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At Home and Abroad

Historicizing Twentieth-Century Whiteness in Literature and Performance

Edited by La Vinia Delois Jennings

Publication Year: 2009

Featuring new critical essays by scholars from Europe, South America, and the United States, At Home and Abroad presents a wide-ranging look at how whiteness-defined in terms of race or ethnicity-forms a category toward which people strive in order to gain power and privilege. Collectively these pieces treat global spaces whose nation building and identity formation have turned on biological and genealogical exigencies to whiten themselves. Drawing upon racialized, national practices implemented prior to and during the twentieth century, each of the essays enlists literature or performance to reflect the sociopolitical imperatives that secured whiteness in the respective locations they study. They range from examinations of whiteness in the literature of Appalachia and contemporary Argentinean poetry to an analysis of performances memorializing the colonial experience in Italy and an exploration into the white rap music of Eminem and contemporary multiracial passing. As the contributors show, literary and performance representations have the power to chronicle histories that reflect the behaviors and lived realities of our selves. Whether whiteness, in addition to its physical manifestation, presents itself as identity, symbol, racism, culture, social formation, political imposition, legal imposition, or pathology, it has been outed into the visible, even in national spaces where the term “whiteness” has yet to be translated and entered into the official lexicon. The ten essays collected here provide powerful insights into where and how the race for biological and genealogical whiteness persists in various geopolitical realms and the ways in which Nordic whites, as well as ethnic whites and nonwhites, resecure its ascendance.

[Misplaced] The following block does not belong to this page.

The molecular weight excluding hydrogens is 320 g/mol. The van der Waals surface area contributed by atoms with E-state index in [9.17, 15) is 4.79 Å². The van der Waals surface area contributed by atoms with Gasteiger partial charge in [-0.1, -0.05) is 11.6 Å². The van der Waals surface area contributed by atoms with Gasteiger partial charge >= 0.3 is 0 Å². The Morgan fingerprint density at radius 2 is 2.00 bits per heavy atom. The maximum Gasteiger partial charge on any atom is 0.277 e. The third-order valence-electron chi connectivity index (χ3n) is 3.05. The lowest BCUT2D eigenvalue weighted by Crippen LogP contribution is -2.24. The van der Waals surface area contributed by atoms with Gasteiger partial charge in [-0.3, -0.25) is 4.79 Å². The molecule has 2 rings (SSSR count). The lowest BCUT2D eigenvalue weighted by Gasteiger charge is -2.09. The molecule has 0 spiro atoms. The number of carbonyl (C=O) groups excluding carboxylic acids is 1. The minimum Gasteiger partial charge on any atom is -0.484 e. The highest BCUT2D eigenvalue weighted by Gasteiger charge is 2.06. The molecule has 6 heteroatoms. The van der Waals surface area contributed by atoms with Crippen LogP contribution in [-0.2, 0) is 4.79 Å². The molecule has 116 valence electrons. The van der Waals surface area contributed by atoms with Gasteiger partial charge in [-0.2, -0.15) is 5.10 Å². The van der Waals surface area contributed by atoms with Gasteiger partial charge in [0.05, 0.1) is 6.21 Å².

Published by: The University of Tennessee Press

Acknowledgments

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pp. ix-x

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Introduction: The Race for Whiteness in the Twentieth Century / La Vinia Delois Jennings

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pp. xi-xxviii

The concluding remarks of President William Jefferson Clinton at his last state of the union address before a joint session of the U.S. Congress concerning all peoples’ genetic sameness and common humanity capped a millennium and a century that had begun with escalating anxieties about perceptions ...

I. Literature

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Argentina White / Amy Kaminsky

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pp. 1-28

Not entirely unlike Columbia Red, Mexican Brown, and Acapulco Gold, which find their primary buyers in the United States and Europe, Argentina White is a Latin American product marketed and sold to the industrialized nations of the North ...

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A Dream of a White Vienna after World War I: Hugo Bettauer’s The City without Jews and The Blue Stain / Peter Höyng

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pp. 29-60

Four years after the end of World War I, the then-popular Austrian journalist and author Hugo Bettauer (1872–1925) published two novels in which racist ideologies in Vienna are put to the test. Bettauer utilizes satirical means in Die Stadt ohne Juden (The City Without Jews, 1922) to prove that anti-Semitism in ...

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From “Yélida” to Movimiento de Mujeres Dominico-Haitianas: Gendering Resistance to Whiteness in the Dominican Republic / Dawn Duke

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pp. 61-92

While there are no direct and visible links between Tomás Hernández Franco’s celebrated poem “Yélida” (1942) and Movimiento de Mujeres Dominico-Haitianas (MUDHA), the grass-roots movement and organization for Dominican-Haitian women, there are definite connections between literary representation ...